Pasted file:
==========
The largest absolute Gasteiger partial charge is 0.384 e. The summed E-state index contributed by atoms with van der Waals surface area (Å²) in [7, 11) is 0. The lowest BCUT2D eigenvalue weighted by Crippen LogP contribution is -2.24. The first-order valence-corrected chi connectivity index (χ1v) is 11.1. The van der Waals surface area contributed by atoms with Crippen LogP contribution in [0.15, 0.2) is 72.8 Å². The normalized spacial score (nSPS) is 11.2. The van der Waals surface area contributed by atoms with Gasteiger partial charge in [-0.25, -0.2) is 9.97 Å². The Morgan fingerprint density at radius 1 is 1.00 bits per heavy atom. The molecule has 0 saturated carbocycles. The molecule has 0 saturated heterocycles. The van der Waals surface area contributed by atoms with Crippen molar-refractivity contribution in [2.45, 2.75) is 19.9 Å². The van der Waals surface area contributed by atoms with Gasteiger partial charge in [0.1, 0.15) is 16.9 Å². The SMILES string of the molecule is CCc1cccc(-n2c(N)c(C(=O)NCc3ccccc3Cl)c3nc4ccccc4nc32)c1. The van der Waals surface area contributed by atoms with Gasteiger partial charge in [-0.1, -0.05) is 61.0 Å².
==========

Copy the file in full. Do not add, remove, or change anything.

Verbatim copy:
The largest absolute Gasteiger partial charge is 0.384 e. The summed E-state index contributed by atoms with van der Waals surface area (Å²) in [7, 11) is 0. The lowest BCUT2D eigenvalue weighted by Crippen LogP contribution is -2.24. The first-order valence-corrected chi connectivity index (χ1v) is 11.1. The van der Waals surface area contributed by atoms with Crippen LogP contribution in [0.15, 0.2) is 72.8 Å². The normalized spacial score (nSPS) is 11.2. The van der Waals surface area contributed by atoms with Gasteiger partial charge in [-0.25, -0.2) is 9.97 Å². The Morgan fingerprint density at radius 1 is 1.00 bits per heavy atom. The molecule has 0 saturated carbocycles. The molecule has 0 saturated heterocycles. The van der Waals surface area contributed by atoms with Crippen molar-refractivity contribution in [2.45, 2.75) is 19.9 Å². The van der Waals surface area contributed by atoms with Gasteiger partial charge in [0.1, 0.15) is 16.9 Å². The SMILES string of the molecule is CCc1cccc(-n2c(N)c(C(=O)NCc3ccccc3Cl)c3nc4ccccc4nc32)c1. The van der Waals surface area contributed by atoms with Gasteiger partial charge in [-0.1, -0.05) is 61.0 Å².